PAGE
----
The Oxford Dictionary of Music states that while pop's "earlier meaning meant concerts appealing to a wide audience since the late 1950s, pop has had the special meaning of non-classical mus in the form of songs, performed by such artists as the Beatles, the Rolling Stones, ABBA, etc." Grove Music Online states that " in the early 1960s,'pop music' competed terminologically with beat music, while in the US its coverage overlapped with that of'rock and roll'". From about 1967, the term “pop music” was used in opposition to the term rock music, a division that gave generic significance to both terms. While rock aspired to authenticity and an expansion of the possibilities of popular music, pop was more commercial and accessible. According to British musicologist Simon Frith, pop music is produced "as a matter of enterprise not art", is "designed to appeal to everyone" but "doesn't come from any particular place or mark off any particular taste". Frith adds that it is "not driven by any significant ambition except profit and commercial reward and, in musical terms, it is conservative".
It is, "provided from on high rather than being made from below... Pop is not a do-it-yourself music but is professionally produced and packaged". According to Frith, characteristics of pop music include an aim of appealing to a general audience, rather than to a particular sub-culture or ideology, an emphasis on craftsmanship rather than formal "artistic" qualities. Music scholar Timothy Warner said it has an emphasis on recording and technology, rather than live performance; the main medium of pop music is the song between two and a half and three and a half minutes in length marked by a consistent and noticeable rhythmic element, a mainstream style and a simple traditional structure. Common variants include the verse-chorus form and the thirty-two-bar form, with a focus on melodies and catchy hooks, a chorus that contrasts melodically and harmonically with the verse; the beat and the melodies tend to be simple, with limited harmonic accompaniment. The lyrics of modern pop songs focus on simple themes – love and romantic relationships – although there are notable exceptions.
Harmony and chord progressions in pop music are "that of classical European tonality, only more simple-minded." Clichés include the barbershop quartet-style blues scale-influenced harmony. There was a lessening of the influence of traditional views of the circle of fifths between the mid-1950s and the late 1970s, including less predominance for the dominant function. Throughout its development, pop music has absorbed influences from other genres of popular music. Early pop music drew on the sentimental ballad for its form, gained its use of vocal harmonies from gospel and soul music, instrumentation from jazz and rock music, orchestration from classical music, tempo from dance music, backing from electronic music, rhythmic elements from hip-hop music, spoken passages from rap. In the 1960s, the majority of mainstream pop music fell in two categories: guitar and bass groups or singers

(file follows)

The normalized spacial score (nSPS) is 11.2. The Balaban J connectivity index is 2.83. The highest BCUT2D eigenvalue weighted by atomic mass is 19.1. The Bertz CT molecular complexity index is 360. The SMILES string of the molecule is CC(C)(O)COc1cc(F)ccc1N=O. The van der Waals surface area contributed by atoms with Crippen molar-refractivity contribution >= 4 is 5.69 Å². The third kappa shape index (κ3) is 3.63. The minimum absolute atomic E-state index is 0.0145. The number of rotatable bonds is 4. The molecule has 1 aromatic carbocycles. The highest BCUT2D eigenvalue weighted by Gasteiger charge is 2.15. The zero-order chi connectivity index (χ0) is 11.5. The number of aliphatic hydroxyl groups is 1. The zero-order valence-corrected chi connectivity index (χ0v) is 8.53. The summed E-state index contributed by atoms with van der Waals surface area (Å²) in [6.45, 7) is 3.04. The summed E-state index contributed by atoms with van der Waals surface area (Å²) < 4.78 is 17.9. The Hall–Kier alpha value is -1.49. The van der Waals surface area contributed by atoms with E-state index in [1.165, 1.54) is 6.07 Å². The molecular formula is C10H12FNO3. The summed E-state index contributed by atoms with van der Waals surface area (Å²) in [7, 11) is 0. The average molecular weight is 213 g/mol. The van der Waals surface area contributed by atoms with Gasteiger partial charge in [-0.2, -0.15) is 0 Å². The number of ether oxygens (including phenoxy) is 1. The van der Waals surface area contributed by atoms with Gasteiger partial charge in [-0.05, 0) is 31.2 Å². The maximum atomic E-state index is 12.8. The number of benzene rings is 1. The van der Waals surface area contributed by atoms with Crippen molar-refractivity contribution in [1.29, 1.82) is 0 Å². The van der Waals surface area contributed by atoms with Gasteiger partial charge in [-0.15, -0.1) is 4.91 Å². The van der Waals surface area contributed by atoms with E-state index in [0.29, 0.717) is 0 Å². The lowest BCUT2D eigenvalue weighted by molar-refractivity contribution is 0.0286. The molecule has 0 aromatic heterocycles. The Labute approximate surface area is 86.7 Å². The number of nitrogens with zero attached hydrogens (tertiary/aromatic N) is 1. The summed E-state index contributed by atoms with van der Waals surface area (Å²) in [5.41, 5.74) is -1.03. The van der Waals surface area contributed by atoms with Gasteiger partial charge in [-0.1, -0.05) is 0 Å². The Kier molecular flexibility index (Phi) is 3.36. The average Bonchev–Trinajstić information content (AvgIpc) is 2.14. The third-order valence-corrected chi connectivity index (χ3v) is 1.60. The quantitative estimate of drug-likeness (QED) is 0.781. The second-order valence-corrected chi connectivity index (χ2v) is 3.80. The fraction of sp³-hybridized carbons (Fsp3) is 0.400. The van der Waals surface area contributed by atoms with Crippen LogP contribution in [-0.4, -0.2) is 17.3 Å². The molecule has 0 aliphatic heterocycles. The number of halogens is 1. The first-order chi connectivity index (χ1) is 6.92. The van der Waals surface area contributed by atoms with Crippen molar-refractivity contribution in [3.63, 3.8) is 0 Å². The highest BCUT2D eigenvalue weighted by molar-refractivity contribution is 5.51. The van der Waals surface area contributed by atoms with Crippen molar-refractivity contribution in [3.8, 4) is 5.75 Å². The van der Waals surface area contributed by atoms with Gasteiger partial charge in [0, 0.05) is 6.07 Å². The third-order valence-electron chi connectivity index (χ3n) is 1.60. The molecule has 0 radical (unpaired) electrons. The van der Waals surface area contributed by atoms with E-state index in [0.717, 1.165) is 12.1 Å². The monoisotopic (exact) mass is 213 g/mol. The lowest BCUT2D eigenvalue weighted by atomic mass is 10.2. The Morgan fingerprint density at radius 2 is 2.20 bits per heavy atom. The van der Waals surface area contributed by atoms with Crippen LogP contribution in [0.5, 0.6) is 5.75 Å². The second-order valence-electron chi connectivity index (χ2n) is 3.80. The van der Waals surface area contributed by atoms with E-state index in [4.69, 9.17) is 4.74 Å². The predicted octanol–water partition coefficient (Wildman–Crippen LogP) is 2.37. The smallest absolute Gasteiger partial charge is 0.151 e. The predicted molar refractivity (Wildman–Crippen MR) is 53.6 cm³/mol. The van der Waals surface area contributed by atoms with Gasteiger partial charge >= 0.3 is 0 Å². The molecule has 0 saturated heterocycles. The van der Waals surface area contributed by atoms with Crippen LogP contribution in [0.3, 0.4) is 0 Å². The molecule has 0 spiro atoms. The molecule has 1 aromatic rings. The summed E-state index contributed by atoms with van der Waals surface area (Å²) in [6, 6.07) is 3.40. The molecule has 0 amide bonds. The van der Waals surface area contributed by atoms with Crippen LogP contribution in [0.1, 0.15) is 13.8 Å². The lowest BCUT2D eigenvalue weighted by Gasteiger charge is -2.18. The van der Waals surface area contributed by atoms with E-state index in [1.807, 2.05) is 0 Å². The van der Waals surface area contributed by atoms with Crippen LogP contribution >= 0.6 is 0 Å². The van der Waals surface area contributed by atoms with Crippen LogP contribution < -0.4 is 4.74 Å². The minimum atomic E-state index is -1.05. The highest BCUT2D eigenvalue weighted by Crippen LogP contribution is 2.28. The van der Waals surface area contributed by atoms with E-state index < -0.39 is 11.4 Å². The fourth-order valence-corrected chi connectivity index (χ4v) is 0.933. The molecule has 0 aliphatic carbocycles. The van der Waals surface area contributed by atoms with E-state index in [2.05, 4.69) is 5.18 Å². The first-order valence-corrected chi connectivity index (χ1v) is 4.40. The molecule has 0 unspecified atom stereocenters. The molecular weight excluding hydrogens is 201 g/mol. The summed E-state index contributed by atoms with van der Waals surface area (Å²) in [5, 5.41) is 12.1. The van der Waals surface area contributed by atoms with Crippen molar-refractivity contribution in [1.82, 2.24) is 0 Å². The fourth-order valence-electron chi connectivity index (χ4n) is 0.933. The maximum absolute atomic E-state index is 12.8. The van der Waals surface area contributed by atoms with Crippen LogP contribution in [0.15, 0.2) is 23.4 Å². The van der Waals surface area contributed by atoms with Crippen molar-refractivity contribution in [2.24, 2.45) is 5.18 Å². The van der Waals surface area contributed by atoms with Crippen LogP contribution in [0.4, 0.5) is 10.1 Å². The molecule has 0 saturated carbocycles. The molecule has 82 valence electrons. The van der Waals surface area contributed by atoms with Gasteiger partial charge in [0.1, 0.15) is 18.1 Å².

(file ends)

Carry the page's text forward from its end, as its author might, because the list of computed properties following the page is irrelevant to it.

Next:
Together (Sister Sledge album)
Together is the second studio album by the American R&B vocal group Sister Sledge, released on August 9, 1977 by Cotillion Records. The album was the group's first release on the Cotillion label after parting from Atco Records; the album features a cover version of the Stevie Wonder R&B hit As. The group performed the single on an episode of Soul Train, which aired in December 1977. Although the single charted to number thirty–six on the R&B/Soul charts for Wonder, Sister Sledge's version failed to chart; this album featured other moderate hits including "Blockbuster Boy" which reached number sixty–one on the R&B/Soul charts in mid–1977, "Cream of the Crop" which reached number one hundred on the charts by year's end. Sister Sledge-Together at Discogs
Good Times is an American sitcom that aired for six seasons on CBS from February 8, 1974, to August 1, 1979. Created by Eric Monte and Mike Evans, developed by Norman Lear, the series' primary executive producer, it was television's first African American two-parent family sitcom. Good Times is a spin-off of Maude, itself a spin-off of All in the Family. Florida and James Evans and their three children live at 921 North Gilbert Avenue, apartment 17C, in a housing project in a poor, black neighborhood in inner-city Chicago; the project is unnamed on the show, but is implicitly the infamous Cabrini–Green projects, shown in the opening and closing credits. Florida and James have three children: James Jr. known as "J. J.". When the series begins, J. J. is seventeen years old, Thelma is sixteen, Michael is eleven. Their exuberant neighbor, Florida's best friend, is Willona Woods, a recent divorcée who works at a boutique, their building superintendent is Nathan Bookman, who James, Willona and J. J. refer to as "Buffalo Butt", or more derisively, "Booger".